Stop Throwing Away So Much Food - Beginners Guide to Canning Food
Phew! Gardening is hard work, but the reward of your hard-working green thumb can be gratifying!
Learning how to preserve your own food at home is empowering and the perfect way to prevent food waste. These preserving tips are great for those fruits and veggies you may have forgotten about in the back of the fridge! Let's face it, we all work hard, lets pat ourselves on the back for taking a step into the gardening experience!
These expert tips will help you create shelf-stable food to stock your pantry with these two preserving methods. Learn which one you should be using for different kinds of foods.
These helpful and valuable tips come from Angi Schneider, author and creator of the blog SchneiderPeeps where she shares tips on gardening, real food cooking, preserving food, herbalism, and more.
Canning is a great skill to have and is probably the most versatile of all the preservations methods. Canning allows you to take that summer glut of cucumbers and green beans and turn them into a variety of pickles and relishes! Got more of a sweet tooth? You can use the fruit that has been foraged, harvested from your own garden, or purchased at the market and create tasty jams, jellies, and butters.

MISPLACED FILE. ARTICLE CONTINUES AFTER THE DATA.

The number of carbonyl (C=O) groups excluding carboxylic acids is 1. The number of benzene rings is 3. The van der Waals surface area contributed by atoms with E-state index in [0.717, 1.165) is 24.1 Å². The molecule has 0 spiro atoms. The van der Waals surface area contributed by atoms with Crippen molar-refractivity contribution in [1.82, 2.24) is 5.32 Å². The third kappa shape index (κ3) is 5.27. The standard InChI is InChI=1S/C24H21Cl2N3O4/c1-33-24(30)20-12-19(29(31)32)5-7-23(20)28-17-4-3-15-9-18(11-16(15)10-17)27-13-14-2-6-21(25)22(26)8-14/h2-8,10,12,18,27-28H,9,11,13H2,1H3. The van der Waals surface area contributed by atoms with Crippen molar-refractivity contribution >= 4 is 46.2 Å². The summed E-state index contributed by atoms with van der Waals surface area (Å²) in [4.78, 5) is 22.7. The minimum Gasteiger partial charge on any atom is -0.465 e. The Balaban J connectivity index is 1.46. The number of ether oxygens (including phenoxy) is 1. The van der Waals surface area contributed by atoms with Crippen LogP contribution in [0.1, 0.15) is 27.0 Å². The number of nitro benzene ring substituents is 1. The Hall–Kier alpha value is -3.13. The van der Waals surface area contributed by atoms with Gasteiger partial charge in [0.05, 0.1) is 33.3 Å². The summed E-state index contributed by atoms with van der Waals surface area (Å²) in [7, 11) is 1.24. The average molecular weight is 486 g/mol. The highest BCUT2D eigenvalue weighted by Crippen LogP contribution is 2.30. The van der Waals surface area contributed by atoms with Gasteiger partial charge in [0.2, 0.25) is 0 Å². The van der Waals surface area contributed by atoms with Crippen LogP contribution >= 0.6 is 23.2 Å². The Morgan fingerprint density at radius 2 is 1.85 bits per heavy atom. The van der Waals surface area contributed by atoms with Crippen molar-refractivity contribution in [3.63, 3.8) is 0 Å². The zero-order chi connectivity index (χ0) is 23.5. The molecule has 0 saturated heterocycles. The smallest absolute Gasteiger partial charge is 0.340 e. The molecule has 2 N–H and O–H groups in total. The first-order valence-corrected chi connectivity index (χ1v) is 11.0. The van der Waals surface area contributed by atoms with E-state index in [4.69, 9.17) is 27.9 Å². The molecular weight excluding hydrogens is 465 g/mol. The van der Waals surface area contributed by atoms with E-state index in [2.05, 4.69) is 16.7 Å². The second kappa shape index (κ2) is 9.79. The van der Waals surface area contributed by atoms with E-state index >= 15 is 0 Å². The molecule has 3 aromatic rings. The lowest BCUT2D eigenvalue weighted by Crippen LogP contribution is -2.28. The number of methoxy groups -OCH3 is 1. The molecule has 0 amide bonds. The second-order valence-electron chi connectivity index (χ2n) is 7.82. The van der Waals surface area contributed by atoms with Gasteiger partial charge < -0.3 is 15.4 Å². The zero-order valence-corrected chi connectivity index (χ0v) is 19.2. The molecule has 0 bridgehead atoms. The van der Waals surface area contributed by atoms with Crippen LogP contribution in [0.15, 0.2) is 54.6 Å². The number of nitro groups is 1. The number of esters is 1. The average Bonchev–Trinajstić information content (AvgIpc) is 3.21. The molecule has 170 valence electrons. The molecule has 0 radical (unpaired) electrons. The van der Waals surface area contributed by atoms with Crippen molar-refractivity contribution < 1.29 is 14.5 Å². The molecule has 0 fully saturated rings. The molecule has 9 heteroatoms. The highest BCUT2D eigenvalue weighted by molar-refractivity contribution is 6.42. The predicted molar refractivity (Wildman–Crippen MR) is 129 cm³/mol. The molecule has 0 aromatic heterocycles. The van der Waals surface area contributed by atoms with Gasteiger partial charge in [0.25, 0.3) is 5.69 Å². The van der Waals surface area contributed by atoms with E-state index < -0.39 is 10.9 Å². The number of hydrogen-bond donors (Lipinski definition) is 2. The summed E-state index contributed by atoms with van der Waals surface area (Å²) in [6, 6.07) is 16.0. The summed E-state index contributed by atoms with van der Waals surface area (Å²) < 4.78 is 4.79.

You can even fill your pantry with shelf-stable jars of plain meat, hearty soups, and meals in jars. The possibilities of canning are endless!
There are two main types of canning methods: Hot water bath canning and pressure canning.
Hot Water Bath Canning
Hot water bath canning is a method of preserving highly acidic fruits and vegetables. This is the method for making jams, jellies and sauces.
Water bath canning is when filled jars are put into a large pot of water and the water completely covers the jars by at least one inch. The water is then brought to a boil and the jars are boiled for the recommended processing time. The internal temperature of the jars will be 212 degrees Fahrenheit, which is the boiling point of water.
C. Botulinum spores cannot survive in high acid environments; therefore, water bath processing is used for high acid foods.
High acid foods are defined as those that are 4.6 and below on the pH scale. This includes:
● Most fruits (apples, pears, peaches, berries, citrus, etc.) ● Pickled vegetables ● Most BBQ sauces and salsas
There are some fruits that are on the 4.6 line and those need to have additional acid, such as vinegar or lemon juice added to them to ensure they are safe for water bath canning. Those fruits are: ● Dates ● Melons ● Persimmons ● Papaya ● Pineapple ● Tomatoes
Click here for a Hot Water Bath Kit. You'll get everything you need to make your first batch of jam, like strawberry or apple jelly!
Pressure canning is another canning method that is not as safe as the hot water bath method. It is highly recommended to learn how to pressure can first before diving in.
Pressure canning is done in a large specialty pot that can be pressurized. Instead of filling the canner full of water like a water bath canner, a pressure canner has just a few inches of water in it. The lid for the pot locks in place and creates a seal. When the water is heated, the steam builds up pressure, and the internal temperature rises above the boiling point of water. This is important because C. botulinum spores can only be killed when heated to 240 degrees F, which is what a pressure canner is designed to do.